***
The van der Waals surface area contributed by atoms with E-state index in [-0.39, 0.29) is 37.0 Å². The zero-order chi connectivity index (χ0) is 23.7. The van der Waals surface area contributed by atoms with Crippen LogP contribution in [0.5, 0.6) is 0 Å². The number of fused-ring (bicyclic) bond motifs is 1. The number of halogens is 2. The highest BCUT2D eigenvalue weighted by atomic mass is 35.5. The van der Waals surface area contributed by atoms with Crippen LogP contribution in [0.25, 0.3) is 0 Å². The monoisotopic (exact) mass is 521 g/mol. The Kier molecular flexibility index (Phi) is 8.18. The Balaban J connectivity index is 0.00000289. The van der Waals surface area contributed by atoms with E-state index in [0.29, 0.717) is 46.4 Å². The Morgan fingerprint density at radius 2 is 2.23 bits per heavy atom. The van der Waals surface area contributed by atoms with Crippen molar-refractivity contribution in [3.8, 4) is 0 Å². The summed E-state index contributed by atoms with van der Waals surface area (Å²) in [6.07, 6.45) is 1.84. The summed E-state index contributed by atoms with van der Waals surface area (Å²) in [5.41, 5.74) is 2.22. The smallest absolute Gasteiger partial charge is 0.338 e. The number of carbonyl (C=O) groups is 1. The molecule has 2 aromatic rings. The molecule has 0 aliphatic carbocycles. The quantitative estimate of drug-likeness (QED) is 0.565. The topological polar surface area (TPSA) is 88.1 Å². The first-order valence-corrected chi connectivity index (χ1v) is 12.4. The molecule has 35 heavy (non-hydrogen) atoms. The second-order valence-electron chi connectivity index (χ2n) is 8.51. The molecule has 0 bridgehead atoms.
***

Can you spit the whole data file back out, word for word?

The van der Waals surface area contributed by atoms with E-state index in [-0.39, 0.29) is 37.0 Å². The zero-order chi connectivity index (χ0) is 23.7. The van der Waals surface area contributed by atoms with Crippen LogP contribution in [0.5, 0.6) is 0 Å². The number of fused-ring (bicyclic) bond motifs is 1. The number of halogens is 2. The highest BCUT2D eigenvalue weighted by atomic mass is 35.5. The van der Waals surface area contributed by atoms with Crippen LogP contribution in [0.25, 0.3) is 0 Å². The monoisotopic (exact) mass is 521 g/mol. The Kier molecular flexibility index (Phi) is 8.18. The Balaban J connectivity index is 0.00000289. The van der Waals surface area contributed by atoms with E-state index in [0.29, 0.717) is 46.4 Å². The Morgan fingerprint density at radius 2 is 2.23 bits per heavy atom. The van der Waals surface area contributed by atoms with Crippen molar-refractivity contribution in [3.8, 4) is 0 Å². The summed E-state index contributed by atoms with van der Waals surface area (Å²) in [6.07, 6.45) is 1.84. The summed E-state index contributed by atoms with van der Waals surface area (Å²) in [5.41, 5.74) is 2.22. The smallest absolute Gasteiger partial charge is 0.338 e. The number of carbonyl (C=O) groups is 1. The molecule has 2 aromatic rings. The molecule has 0 aliphatic carbocycles. The quantitative estimate of drug-likeness (QED) is 0.565. The topological polar surface area (TPSA) is 88.1 Å². The first-order valence-corrected chi connectivity index (χ1v) is 12.4. The molecule has 35 heavy (non-hydrogen) atoms. The second-order valence-electron chi connectivity index (χ2n) is 8.51. The molecule has 0 bridgehead atoms.